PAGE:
The full moon this weekend is not any old month, it will be a blue moon, according to NASA.
But no, it really isn't to be blue.
Apparently there are two ways to have a blue moon.
The most famous definition of the blue moon is to have two full months in one calendar month – the second is called the blue moon.
According to NASA, it happens on average every 2.5 years.
But another way to define the blue moon is as the third full moon in one season with four full moons. That definition goes back to 1528, and that is what was used for the full moon this weekend.
Astronomical springs (in the northern hemisphere) stretch from the spring equinox on March 20 to the summer solstice on June 21.
During that period there will be four full months:
1. March 20 (worm month)
2. April 19 (pink moon)
3. May 18 (flower moon and blue moon)
4. June 17 (strawberry month)
Since months the strawberries have come before the solstice which made four full months during the spring. It also makes Saturday's full moon a blue moon.
According to EarthSky astronomers, the last seasonal blue moon is on May 21, 2016.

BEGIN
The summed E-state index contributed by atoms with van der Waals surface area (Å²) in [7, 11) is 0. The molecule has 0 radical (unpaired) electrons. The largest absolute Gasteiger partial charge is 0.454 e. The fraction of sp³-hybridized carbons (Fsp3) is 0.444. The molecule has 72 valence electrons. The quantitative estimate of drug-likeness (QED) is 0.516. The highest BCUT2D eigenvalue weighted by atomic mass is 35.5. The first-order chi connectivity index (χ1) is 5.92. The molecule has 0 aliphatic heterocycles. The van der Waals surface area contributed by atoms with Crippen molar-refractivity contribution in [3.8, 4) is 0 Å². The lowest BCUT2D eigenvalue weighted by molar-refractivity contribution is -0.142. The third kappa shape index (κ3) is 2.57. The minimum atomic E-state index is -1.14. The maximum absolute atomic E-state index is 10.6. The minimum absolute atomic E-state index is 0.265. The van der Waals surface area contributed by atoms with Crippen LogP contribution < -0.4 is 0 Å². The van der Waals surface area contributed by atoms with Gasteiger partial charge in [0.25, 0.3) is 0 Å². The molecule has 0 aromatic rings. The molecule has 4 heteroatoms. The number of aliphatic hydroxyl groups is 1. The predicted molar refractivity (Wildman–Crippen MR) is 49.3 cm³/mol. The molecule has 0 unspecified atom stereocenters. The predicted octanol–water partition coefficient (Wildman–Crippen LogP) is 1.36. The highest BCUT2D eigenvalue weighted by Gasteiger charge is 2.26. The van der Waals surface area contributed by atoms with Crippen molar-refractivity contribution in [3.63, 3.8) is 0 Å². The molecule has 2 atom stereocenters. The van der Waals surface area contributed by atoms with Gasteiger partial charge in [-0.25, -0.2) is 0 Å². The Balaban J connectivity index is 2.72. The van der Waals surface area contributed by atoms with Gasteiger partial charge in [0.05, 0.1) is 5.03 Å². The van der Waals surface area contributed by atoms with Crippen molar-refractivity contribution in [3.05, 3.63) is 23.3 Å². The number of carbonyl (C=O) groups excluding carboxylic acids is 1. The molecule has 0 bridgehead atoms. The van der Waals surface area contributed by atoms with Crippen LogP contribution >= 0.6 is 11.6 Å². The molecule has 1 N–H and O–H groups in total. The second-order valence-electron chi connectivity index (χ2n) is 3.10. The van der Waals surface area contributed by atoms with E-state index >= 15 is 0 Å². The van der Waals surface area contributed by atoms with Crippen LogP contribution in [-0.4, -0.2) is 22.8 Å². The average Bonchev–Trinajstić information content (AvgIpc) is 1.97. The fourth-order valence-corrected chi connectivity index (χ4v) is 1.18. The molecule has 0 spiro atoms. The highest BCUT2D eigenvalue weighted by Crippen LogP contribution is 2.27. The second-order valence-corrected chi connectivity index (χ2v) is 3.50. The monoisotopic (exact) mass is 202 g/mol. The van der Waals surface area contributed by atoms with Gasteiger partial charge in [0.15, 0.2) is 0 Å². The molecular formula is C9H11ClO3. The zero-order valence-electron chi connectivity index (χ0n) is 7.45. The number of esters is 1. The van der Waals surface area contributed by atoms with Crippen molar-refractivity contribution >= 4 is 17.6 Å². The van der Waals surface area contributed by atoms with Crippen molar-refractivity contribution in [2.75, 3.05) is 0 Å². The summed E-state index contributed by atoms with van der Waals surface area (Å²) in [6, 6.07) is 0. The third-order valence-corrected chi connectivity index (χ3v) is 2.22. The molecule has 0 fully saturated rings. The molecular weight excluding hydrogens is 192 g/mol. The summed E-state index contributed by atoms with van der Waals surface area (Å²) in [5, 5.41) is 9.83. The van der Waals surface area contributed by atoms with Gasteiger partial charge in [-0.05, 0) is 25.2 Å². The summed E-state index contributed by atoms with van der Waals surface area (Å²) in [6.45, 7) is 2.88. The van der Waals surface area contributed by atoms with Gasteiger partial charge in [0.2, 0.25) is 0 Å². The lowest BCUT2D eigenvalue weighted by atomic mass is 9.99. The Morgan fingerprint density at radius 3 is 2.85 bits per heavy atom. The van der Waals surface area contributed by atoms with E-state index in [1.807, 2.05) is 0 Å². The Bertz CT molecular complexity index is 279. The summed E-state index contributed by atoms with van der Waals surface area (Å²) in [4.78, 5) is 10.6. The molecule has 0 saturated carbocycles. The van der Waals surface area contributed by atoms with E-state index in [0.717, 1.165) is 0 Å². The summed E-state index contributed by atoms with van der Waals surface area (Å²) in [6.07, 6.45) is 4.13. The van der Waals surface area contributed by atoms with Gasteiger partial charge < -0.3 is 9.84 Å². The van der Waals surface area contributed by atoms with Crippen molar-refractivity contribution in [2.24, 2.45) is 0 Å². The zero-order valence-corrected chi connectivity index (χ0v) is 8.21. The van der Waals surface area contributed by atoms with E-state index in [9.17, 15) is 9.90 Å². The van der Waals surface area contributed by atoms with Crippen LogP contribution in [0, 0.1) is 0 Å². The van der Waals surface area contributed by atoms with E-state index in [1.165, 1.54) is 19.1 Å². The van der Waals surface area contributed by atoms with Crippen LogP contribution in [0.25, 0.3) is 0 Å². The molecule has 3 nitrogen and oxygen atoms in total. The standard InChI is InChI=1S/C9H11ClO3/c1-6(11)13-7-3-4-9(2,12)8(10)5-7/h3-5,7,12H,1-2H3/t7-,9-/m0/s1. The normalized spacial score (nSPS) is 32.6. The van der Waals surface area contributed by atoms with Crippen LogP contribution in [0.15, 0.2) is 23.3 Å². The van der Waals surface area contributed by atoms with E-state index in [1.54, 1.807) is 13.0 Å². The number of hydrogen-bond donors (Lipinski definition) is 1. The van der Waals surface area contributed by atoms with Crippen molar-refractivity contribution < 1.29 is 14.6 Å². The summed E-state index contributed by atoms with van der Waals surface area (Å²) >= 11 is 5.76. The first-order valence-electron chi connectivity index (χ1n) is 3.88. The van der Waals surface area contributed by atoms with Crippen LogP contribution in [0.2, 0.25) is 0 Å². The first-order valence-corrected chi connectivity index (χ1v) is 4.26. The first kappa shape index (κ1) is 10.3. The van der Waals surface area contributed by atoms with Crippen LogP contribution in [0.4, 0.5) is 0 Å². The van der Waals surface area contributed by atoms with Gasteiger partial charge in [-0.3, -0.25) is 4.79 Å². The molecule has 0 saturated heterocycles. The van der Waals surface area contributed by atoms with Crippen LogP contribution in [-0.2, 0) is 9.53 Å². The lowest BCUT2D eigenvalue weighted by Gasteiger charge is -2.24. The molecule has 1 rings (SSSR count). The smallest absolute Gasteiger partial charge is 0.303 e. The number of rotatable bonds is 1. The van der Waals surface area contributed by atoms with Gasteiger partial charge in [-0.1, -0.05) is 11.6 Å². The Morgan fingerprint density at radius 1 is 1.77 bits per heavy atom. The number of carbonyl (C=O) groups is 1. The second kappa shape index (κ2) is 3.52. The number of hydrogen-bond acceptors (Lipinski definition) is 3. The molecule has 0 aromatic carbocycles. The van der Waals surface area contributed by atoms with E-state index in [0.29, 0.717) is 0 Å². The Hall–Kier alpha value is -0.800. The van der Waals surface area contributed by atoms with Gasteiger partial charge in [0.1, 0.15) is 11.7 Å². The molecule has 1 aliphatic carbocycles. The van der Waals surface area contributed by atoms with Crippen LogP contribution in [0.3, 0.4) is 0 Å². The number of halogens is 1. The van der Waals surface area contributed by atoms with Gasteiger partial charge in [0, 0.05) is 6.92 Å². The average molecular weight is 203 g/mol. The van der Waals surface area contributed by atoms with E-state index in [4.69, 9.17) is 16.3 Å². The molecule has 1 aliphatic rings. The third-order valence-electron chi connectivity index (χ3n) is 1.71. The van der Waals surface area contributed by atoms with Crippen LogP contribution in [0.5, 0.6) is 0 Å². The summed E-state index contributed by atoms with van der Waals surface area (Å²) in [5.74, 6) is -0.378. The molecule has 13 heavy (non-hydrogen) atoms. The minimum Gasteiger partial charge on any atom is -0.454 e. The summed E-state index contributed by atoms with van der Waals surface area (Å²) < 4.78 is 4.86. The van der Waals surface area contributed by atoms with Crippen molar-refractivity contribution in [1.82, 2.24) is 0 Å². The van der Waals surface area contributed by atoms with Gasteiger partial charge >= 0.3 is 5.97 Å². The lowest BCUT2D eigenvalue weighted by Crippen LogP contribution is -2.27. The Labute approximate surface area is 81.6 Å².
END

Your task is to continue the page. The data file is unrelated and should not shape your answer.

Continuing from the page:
The moon will reach 100 percent fullness on Saturday afternoon at 4:12 a.m. CDT, according to NASA, will appear fully from Friday night to the weekend.
Full moon May also has several other nicknames.
Native Americans use their own names for the full moon every month, according to Farmers Almanak, who first began publishing names in the 1930s.
The full moon in May is also called the flower month, the month of planting corn and the moon of milk.
The next blue moon will fall on Halloween in 2020, according to the National Weather Service.
There have it's been a really blue moon, but it's rare. One better known example was in 1883 when the Indonesian volcano Krakatau erupted, spewing tons of ash high into the atmosphere.
The particles that make up the ash are small enough to spread red light and let other colors shine, according to NASA – making the moon look blue.
The blue moon is seen for years after the eruption.
Blue moons have also been seen recently after volcanic eruptions – including Mount St. Helens in Washington state in 1980. Forest fires can have the same effect.
The moon rises at 6:35 a.m. CDT Friday night in Birmingham and will be set at 5:46 Saturday. This will go up again at 7:40 a.m. Saturday night and set at 6:27 Sunday morning. The last month on the weekend will go up at 8:42 a.m. Sunday. Click here to see the time in your area.